The Education and Skills Committee at the Scottish parliament has published a new report on how Additional Support for Learning (ASN) is really working in our schools. The report reflects many of the concerns raised by UNISON members in our recent report Hard Lessons.
While the UNISON report did not focus on ASN in particular members raised lots of concerns about the lack of proper training and support for those working with children who have additional support needs. The committee report adds to the evidence that, while there is widespread support for the policies and for the principles of GIRFEC, we are a long way from delivering on these laudable aims.
The committee was “overwhelmed” by the response to its request for written evidence and were also able to add to that evidence gained through a round table discussion which included parents, trade unions, education staff and voluntary sector groups.
Submissions gave clear evidence that while children and young people may be able to access a school building that doesn’t mean that their needs are being met within the schools. While there is a lot of discussion about teachers it is school support staff that do most of the work supporting children with additional needs. Cuts to local government budgets mean that there are a lot less staff around to do that work leaving children unsupported. Many members report stress from the lack of training and support they receive for the tasks they are asked to carry out – like administering medicines or caring for pupils with challenging behaviour. Lack of staff makes it much more difficult.
UNISON submitted written evidence to the committee and took part in the round table and we are pleased to see the influence of our contributions on the final report.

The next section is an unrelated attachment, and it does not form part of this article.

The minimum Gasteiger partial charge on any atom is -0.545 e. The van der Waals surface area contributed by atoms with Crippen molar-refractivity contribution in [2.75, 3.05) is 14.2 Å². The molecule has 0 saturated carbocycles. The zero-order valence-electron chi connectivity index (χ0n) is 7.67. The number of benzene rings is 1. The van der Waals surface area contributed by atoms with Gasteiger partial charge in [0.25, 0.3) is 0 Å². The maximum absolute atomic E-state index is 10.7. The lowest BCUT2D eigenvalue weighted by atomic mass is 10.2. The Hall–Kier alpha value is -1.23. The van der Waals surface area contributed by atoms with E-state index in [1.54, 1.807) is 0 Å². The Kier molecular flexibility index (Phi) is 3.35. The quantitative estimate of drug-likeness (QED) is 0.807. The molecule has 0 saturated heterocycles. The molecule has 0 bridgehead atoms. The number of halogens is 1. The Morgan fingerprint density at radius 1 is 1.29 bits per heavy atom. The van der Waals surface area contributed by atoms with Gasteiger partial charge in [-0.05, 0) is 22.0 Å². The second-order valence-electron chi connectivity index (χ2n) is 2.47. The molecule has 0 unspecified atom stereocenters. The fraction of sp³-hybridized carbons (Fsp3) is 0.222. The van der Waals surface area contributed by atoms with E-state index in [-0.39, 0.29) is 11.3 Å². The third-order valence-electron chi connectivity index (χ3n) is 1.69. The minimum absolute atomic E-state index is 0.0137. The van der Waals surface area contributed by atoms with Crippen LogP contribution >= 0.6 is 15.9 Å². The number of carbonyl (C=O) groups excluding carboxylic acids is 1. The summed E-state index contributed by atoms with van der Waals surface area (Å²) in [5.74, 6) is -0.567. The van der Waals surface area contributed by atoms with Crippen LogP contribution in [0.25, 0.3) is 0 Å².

The committee reports states that:
• Parents often have to fight for the rights of their children “every step of the way” in order to get additional support for them in schools. Parents from areas of deprivation have lower chances of ensuring their children get the support they need. The Committee is concerned this could ultimately widen the attainment gap and so is calling for more funding for advocacy services amongst other recommendations.
• The Committee is also concerned a lack of support for those with additional support needs could impact on the education of children without additional support needs. This could be due to the increased pressure on teachers to support specific needs as well as teaching classes other pupils, following a reduction in additional support needs staff in schools.
• The Committee considers that the effective inclusion of children with additional support needs is integral to the success of Getting it Right for Every Child and highlights its findings to the Government in that context.
While these issues are not just about cuts to education funding it is clear that the cuts are playing a role in reducing the numbers of staff available to support children and they availability of training for staff to ensure that they are able to Get It Right For Every Child.
It is essential that this report leads to some definite action to ensure that the commitments made to children with additional support needs are met.